At first, you want to cry. Then you smile.
“Bible Silver Corner,” the pristine Rodan instrumental that opens the band’s only full-length album Rusty, crystallizes a low mood under three grainy, black-and-white shots of Germantown. The camera traverses and then it’s the Big Four Bridge and the train overpass at Breckenridge Street and Swan. Then the Laundromat at the corner of Third and Oak, and a nondescript storefront with an ennobling message: “The only way to balance the budget is to tilt the world.” The frames meander over boarded-up Victorian homes before landing at the Rocket House, the vaunted Old Louisville fixture that housed countless musicians, artists and slackers, a collective of sorts that’s now a sentimentality, like the lamp in Grandma’s house that always sat askew but never failed to offer light.
A youthful Tara Jane O’Neil speaks in a Louisville lilt, lazy and slow, clipped except for the long “i” on everything that requires it, a generational carryover from a seasoned country accent that the state’s “big city” has no doubt sanitized in its push toward refinement. She sits in her new room at the Rocket House, a Billie Holiday poster on the wall over her shoulder, complaining that the indie rocker Shangri-La is not so mystical now that she lives here, subsidizing punk rockers, shows, parties and the socialistic character of any art collective that can become downright hostile when it’s your shit — your space, clothes, musical equipment — getting stepped on.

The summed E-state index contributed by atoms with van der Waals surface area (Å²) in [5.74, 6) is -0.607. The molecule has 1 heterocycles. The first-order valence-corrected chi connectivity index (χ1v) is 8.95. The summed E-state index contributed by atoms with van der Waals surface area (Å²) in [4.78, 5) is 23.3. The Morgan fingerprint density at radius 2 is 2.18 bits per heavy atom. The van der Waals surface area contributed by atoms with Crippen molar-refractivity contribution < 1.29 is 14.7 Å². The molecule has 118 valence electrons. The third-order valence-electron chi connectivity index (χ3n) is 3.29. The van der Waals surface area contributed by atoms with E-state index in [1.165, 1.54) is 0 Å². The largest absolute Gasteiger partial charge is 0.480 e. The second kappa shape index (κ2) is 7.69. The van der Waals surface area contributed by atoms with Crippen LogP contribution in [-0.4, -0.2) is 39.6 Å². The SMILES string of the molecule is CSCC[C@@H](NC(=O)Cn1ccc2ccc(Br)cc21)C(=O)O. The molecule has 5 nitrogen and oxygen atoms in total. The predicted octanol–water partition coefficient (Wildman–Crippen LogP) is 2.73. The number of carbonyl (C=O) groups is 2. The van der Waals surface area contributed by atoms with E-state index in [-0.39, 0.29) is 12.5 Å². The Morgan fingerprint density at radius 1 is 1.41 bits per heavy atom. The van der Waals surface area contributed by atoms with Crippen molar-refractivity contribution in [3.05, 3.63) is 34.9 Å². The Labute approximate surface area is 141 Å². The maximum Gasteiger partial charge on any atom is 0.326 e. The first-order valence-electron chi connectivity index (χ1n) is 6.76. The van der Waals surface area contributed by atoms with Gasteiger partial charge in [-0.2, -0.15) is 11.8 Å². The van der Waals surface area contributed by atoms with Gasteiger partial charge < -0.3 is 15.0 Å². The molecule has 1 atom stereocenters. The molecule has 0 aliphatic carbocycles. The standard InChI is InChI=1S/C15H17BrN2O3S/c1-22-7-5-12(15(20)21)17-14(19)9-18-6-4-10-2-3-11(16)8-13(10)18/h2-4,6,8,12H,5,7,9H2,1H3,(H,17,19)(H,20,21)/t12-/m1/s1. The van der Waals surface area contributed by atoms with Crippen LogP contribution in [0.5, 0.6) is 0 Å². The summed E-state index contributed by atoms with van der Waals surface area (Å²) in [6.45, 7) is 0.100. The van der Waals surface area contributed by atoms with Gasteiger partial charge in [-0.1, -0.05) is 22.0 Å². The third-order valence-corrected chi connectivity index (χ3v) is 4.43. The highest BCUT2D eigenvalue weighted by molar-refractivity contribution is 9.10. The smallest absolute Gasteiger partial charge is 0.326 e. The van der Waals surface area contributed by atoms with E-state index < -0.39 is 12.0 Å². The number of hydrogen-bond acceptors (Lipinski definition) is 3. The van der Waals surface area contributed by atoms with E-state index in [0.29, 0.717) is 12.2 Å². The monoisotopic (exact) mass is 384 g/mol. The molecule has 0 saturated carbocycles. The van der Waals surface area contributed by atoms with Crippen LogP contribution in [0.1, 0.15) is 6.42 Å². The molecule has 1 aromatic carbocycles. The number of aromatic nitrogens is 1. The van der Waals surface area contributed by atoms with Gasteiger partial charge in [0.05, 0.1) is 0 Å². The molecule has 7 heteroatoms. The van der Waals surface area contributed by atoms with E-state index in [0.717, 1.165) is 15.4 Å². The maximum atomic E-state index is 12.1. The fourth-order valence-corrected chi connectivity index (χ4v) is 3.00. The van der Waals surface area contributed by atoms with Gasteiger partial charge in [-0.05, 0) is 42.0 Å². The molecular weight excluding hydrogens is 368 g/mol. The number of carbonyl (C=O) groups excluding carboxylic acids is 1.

That O’Neil’s soliloquy on the merits of privacy is the first speech of “Half-Cocked” is fitting: It’s a film about a group of young turks who steal a van full of musical equipment and go on tour. The gear belongs to O’Neil’s brother. It’s her idea to take off with it.
This is precisely the behavior O’Neil’s character (also called Tara Jane O’Neil, but a more listless, space-cadet version) bemoans, leaving a tension from which an awkwardness of place builds and then permeates the film. These are people who don’t plug into outlets, not even among a houseful of homologues. They have slight ideas as to what they want, but they can’t even play the instruments they’ve stolen. More, this version of Louisville’s 1994 is a subterranean world built on contradiction and confusion, encapsulated by a movie that tries to document — through fiction that plays like documentary — the wild creativity of the time, a brief era that would ultimately be recognized and remembered for its significant musical and artistic contributions.